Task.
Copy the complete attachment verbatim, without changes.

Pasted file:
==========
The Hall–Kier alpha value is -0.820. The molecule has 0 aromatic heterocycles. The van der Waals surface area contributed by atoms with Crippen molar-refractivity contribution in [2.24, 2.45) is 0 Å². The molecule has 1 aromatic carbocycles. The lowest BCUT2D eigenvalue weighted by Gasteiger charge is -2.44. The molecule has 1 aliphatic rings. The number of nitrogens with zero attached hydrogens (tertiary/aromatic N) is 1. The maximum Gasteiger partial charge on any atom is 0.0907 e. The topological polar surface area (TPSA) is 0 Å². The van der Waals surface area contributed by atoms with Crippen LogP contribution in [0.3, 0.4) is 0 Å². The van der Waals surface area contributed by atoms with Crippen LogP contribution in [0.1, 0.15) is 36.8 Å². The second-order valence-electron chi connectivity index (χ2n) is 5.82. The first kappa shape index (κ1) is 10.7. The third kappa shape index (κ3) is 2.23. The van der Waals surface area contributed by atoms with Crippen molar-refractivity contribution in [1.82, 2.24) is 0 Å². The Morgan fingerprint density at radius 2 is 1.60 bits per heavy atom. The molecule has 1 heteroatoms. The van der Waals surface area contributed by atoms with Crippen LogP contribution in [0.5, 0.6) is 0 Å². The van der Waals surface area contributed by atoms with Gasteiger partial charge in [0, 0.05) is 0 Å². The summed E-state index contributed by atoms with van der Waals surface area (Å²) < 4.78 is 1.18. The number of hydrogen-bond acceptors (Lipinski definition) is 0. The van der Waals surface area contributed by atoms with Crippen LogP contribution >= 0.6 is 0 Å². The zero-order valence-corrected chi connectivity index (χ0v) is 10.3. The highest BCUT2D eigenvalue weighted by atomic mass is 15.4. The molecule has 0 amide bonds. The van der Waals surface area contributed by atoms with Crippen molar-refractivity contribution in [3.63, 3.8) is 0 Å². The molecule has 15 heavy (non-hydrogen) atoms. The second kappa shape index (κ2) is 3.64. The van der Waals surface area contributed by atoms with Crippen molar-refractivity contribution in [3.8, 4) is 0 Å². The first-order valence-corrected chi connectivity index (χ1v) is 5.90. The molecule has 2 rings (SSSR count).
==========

The Hall–Kier alpha value is -0.820. The molecule has 0 aromatic heterocycles. The van der Waals surface area contributed by atoms with Crippen molar-refractivity contribution in [2.24, 2.45) is 0 Å². The molecule has 1 aromatic carbocycles. The lowest BCUT2D eigenvalue weighted by Gasteiger charge is -2.44. The molecule has 1 aliphatic rings. The number of nitrogens with zero attached hydrogens (tertiary/aromatic N) is 1. The maximum Gasteiger partial charge on any atom is 0.0907 e. The topological polar surface area (TPSA) is 0 Å². The van der Waals surface area contributed by atoms with Crippen LogP contribution in [0.3, 0.4) is 0 Å². The van der Waals surface area contributed by atoms with Crippen LogP contribution in [0.1, 0.15) is 36.8 Å². The second-order valence-electron chi connectivity index (χ2n) is 5.82. The first kappa shape index (κ1) is 10.7. The third kappa shape index (κ3) is 2.23. The van der Waals surface area contributed by atoms with Crippen molar-refractivity contribution in [1.82, 2.24) is 0 Å². The Morgan fingerprint density at radius 2 is 1.60 bits per heavy atom. The molecule has 1 heteroatoms. The van der Waals surface area contributed by atoms with Crippen LogP contribution in [0.5, 0.6) is 0 Å². The van der Waals surface area contributed by atoms with Gasteiger partial charge in [0, 0.05) is 0 Å². The summed E-state index contributed by atoms with van der Waals surface area (Å²) < 4.78 is 1.18. The number of hydrogen-bond acceptors (Lipinski definition) is 0. The van der Waals surface area contributed by atoms with Crippen LogP contribution >= 0.6 is 0 Å². The zero-order valence-corrected chi connectivity index (χ0v) is 10.3. The highest BCUT2D eigenvalue weighted by atomic mass is 15.4. The molecule has 0 amide bonds. The van der Waals surface area contributed by atoms with Crippen molar-refractivity contribution in [3.63, 3.8) is 0 Å². The molecule has 15 heavy (non-hydrogen) atoms. The second kappa shape index (κ2) is 3.64. The van der Waals surface area contributed by atoms with Crippen molar-refractivity contribution in [3.8, 4) is 0 Å². The first-order valence-corrected chi connectivity index (χ1v) is 5.90. The molecule has 2 rings (SSSR count).